Digitization of Canada's Criminal Record Database - Longer than Expected
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Digitization of Canada’s Criminal Record Database is Taking Longer than Expected

Digitization of Canada’s Criminal Record Database is Taking Longer than Expected

442,325 criminal files are awaiting entrance into the Canadian Police Information Centre (CPIC) database, according to the Royal Canadian Mounted Police (RCMP). In September of 2017, RCMP revealed that the backlog in the criminal record database hit an all-time high of over 570,000 files waiting to go into the database, in the fall of 2016.

The digitization process of the CPIC database was scheduled to wrap up in 2018 bit now, due to the major criminal records database backlog, completion estimates are closer to 2020.  Similarly, there is a pardons backlog.

What the Backlog Means for Canadians with Criminal Records

The delayed finish date, for bringing the nationwide criminal-record database up-to-date, is troubling for a number of reasons and affects all of Canada.

Employees and Volunteers

While the RCMP is slowing decreasing the number of individual files that aren’t yet in the database, the number of files that are awaiting makes it particularly difficult and nerve-wracking for businesses or organizations that rely on background checks for employees and volunteers.

Businesses in need of new employees and organizations who rely on volunteers, cannot simply continue to wait for the database to catch up on updates or make a hiring decision based on “good faith” and limited information.

Although employers and other administration can contact their local police in hopes of getting the appropriate information to make a safe decision about a new employee, it’s not an easy or ideal step in the hiring process.

The Court System and Police Officers

Not only does the major backlog affect businesses searching for new employees but missing files is a big problem for police officers and the court system. If a police officer pulls over or arrests someone with a criminal record (and that individual’s record is not up-to-date), the officer doesn’t have all the information needed to make a well-informed or perhaps even legal decision.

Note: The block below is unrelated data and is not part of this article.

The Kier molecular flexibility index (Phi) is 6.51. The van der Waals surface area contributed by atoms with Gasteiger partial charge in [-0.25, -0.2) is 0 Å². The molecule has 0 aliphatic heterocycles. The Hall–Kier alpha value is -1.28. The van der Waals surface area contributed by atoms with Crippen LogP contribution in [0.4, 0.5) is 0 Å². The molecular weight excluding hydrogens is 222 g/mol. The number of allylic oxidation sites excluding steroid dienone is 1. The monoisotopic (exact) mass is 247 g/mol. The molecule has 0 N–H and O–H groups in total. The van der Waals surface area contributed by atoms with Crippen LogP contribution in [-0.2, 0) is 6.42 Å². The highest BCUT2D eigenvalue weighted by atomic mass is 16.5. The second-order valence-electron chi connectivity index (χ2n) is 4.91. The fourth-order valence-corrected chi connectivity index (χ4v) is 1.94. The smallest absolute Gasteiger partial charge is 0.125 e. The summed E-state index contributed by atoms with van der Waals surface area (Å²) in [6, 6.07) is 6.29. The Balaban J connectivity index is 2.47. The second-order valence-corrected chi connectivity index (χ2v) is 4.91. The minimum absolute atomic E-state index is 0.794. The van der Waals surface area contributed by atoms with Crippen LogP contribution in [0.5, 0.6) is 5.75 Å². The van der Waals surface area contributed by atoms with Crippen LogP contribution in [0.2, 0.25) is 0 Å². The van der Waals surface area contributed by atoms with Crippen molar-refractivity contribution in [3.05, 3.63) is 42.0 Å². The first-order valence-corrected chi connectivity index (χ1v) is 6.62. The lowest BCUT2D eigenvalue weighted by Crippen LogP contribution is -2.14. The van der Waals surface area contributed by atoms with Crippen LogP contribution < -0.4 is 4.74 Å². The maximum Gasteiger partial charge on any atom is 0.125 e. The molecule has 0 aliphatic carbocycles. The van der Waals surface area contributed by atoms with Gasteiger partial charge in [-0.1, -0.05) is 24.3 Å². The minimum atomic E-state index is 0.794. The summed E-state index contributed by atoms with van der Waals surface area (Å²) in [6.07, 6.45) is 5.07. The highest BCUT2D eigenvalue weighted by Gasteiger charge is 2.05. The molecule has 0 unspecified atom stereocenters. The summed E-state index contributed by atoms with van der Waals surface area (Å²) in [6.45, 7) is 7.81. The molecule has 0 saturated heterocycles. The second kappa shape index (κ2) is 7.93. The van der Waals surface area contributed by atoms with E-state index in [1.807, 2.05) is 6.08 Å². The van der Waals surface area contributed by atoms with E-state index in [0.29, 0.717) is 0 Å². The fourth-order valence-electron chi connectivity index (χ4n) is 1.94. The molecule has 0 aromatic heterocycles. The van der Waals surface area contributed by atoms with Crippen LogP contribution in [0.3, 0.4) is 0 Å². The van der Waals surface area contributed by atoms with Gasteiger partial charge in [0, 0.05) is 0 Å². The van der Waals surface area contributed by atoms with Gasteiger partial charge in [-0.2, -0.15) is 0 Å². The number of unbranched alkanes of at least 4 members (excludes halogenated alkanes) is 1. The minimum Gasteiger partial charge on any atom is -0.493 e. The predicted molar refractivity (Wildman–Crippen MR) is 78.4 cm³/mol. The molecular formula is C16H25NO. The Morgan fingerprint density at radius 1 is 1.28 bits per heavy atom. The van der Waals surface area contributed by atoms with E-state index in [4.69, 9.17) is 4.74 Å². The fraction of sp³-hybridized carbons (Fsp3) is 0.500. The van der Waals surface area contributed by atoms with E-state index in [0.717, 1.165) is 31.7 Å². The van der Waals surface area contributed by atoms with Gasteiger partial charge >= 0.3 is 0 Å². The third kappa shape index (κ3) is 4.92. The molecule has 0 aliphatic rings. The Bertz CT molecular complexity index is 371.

The same goes for Canadian courts, as they rely on the national database to make decisions about bailing of inmates or sentencing.

The backlog could also potentially affect Canadians who are crossing the U.S. border illegally. Typically, Canadian residents, who have a criminal record and want to travel to the United States, must apply for an entry waiver to the U.S. If an individual’s file isn’t in the database yet, he or she could enter the U.S. illegally, and no one would know that the law is broken.

What Happens Now?

The RCMP’s failure to stay-up-to-date and satisfactory work is a decade old problem. For decades, the system relied on paper-based files and according to RCMP spokesman Sgt. Harold Pfleiderer, development of a digitized system has been partly to blame with the criminal record database backlog.

While they wait for the digitization process to finish, the plan is to prioritize files that contain sex, weapons, or violent convictions as these are often more likely to be re-offenders. Courts and police officers can expedite requests on files, but otherwise, everyone will need to wait and see the progress in 2018.

 

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